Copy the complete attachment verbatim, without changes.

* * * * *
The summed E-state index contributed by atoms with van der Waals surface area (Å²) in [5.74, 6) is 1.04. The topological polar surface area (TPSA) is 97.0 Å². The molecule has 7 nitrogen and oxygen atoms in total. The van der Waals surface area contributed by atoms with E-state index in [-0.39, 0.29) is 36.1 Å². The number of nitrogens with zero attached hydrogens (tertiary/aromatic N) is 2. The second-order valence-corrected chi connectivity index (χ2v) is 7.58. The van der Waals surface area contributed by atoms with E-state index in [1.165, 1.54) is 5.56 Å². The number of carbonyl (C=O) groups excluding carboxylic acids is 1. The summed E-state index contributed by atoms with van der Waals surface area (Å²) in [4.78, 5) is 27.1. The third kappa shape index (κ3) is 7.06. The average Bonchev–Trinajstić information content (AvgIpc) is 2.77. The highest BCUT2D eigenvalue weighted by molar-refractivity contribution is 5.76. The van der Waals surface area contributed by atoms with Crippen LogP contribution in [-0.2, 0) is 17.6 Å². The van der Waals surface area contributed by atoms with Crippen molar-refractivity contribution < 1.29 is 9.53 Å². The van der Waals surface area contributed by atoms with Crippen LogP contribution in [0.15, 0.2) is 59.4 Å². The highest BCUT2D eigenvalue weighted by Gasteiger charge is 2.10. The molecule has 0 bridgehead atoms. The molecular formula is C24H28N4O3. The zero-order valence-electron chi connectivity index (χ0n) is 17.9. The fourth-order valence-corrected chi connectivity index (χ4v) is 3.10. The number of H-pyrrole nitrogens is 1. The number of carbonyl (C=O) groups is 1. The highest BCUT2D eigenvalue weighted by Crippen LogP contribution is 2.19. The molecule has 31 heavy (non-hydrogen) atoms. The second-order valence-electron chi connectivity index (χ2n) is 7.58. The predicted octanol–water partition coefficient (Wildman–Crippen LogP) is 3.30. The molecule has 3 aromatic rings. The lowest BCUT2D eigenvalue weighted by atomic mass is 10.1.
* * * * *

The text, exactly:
The summed E-state index contributed by atoms with van der Waals surface area (Å²) in [5.74, 6) is 1.04. The topological polar surface area (TPSA) is 97.0 Å². The molecule has 7 nitrogen and oxygen atoms in total. The van der Waals surface area contributed by atoms with E-state index in [-0.39, 0.29) is 36.1 Å². The number of nitrogens with zero attached hydrogens (tertiary/aromatic N) is 2. The second-order valence-corrected chi connectivity index (χ2v) is 7.58. The van der Waals surface area contributed by atoms with E-state index in [1.165, 1.54) is 5.56 Å². The number of carbonyl (C=O) groups excluding carboxylic acids is 1. The summed E-state index contributed by atoms with van der Waals surface area (Å²) in [4.78, 5) is 27.1. The third kappa shape index (κ3) is 7.06. The average Bonchev–Trinajstić information content (AvgIpc) is 2.77. The highest BCUT2D eigenvalue weighted by molar-refractivity contribution is 5.76. The van der Waals surface area contributed by atoms with Crippen LogP contribution in [-0.2, 0) is 17.6 Å². The van der Waals surface area contributed by atoms with Crippen molar-refractivity contribution < 1.29 is 9.53 Å². The van der Waals surface area contributed by atoms with Crippen LogP contribution in [0.15, 0.2) is 59.4 Å². The highest BCUT2D eigenvalue weighted by Gasteiger charge is 2.10. The molecule has 0 bridgehead atoms. The molecular formula is C24H28N4O3. The zero-order valence-electron chi connectivity index (χ0n) is 17.9. The fourth-order valence-corrected chi connectivity index (χ4v) is 3.10. The number of H-pyrrole nitrogens is 1. The number of carbonyl (C=O) groups is 1. The highest BCUT2D eigenvalue weighted by Crippen LogP contribution is 2.19. The molecule has 31 heavy (non-hydrogen) atoms. The second-order valence-electron chi connectivity index (χ2n) is 7.58. The predicted octanol–water partition coefficient (Wildman–Crippen LogP) is 3.30. The molecule has 3 aromatic rings. The lowest BCUT2D eigenvalue weighted by atomic mass is 10.1.